The conflict in Syria is a tragedy for nobody more than the Syrian people themselves. However, unlike traditional Athenian tragedies in which misfortune often befalls a small group of individuals, the Oedipuses of Syria are the millions who have been forcibly displaced internally and internationally.
Observers of the Syrian civil war have witnessed the notable increase in the number of participants in the war since its inception. Although the conflict, at its epicentre, has sustained its embryonic embodiment of an ostensibly grassroots revolution directed against the Assad government, it has also ingested various regional and international dynamics over the past five years. Consequently, the fate of millions can no longer solely be determined by local or national actors.
It is not wildly inaccurate to surmise that there are two main dimensions to events in Syria. Firstly, the war fought for territory which rages between a myriad of ground combatants. The story of who is backing whom resembles a tangled web of peculiarities in which anybody seeking clarity is ensnared and ultimately misses the point.
It is, therefore, sufficient to say the main actors of the conflict are the Syrian Army controlled by President Assad and backed by Iranian forces along with the Lebanese resistance group Hezbollah; hundreds of “moderate” rebel factions sporadically supplied by the United States and some Gulf countries; “extremist” Sunni Islamist groups such as Daesh (ISIL) and Al-Nusra; and Kurdish forces. The battles are fought village-to village, suburb-to-suburb.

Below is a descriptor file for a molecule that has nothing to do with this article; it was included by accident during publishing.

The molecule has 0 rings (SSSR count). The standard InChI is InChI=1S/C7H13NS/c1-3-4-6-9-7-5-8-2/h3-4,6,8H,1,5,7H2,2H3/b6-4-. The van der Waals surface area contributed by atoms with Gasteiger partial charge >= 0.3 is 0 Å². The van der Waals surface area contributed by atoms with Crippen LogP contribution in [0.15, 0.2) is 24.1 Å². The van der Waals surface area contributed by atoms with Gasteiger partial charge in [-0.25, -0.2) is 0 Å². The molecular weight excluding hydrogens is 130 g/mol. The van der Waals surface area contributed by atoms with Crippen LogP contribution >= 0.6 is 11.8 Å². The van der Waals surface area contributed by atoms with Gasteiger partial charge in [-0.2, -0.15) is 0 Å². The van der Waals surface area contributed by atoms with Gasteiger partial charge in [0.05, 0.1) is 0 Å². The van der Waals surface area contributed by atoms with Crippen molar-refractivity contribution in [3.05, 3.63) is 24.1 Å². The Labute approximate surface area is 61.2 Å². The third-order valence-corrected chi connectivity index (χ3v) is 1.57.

The second dimension refers to the array of airborne actors of whom Syrian citizens seldom see but often hear. They reign in the skies above the maze of shifting battle lines on ground. The ground and air theatres remain mutually constitutive; that is to say airpower can determine the advance of a faction on the ground, yet the differences between the two are stark.
Whereas events on the ground represent the almost unintelligible ebb and flow of warfare conducted through a melting-pot of covert means, unconventional statecraft, proxy forces and non-state actors, the second dimension overtly transcends the internal confines into the realm of global geo-political strategy navigated by multiple international and regional powers. Consequently geopolitical strategy and realpolitik is the language of choice.
Yet naturally not all actors operate at the same level of fluency. Israeli jets enter Syria to attack government forces, Hezbollah supply routes or alleged Palestinian resistance targets, often following rocket attacks aimed at the Golan Heights. Turkish jets patrol the 400km long border with Syria, often leading to a showdown with Syrian fighters. Meanwhile in various locations a US-led coalition of fighter pilots operate against a range of Daesh targets.
This peculiar state of affairs becomes increasingly dramatic with the latest development in the conflict: Russian President Putin’s decision to come to aid of the Assad government by joining the conflict at 30,000 feet. Russia’s own brand of geopolitics is one in which all nongovernmental actors in Syria are a threat to the stability of the Assad dynasty and therefore are a legitimate target. Syria has thus come to signify a clash of visions between a range of actors.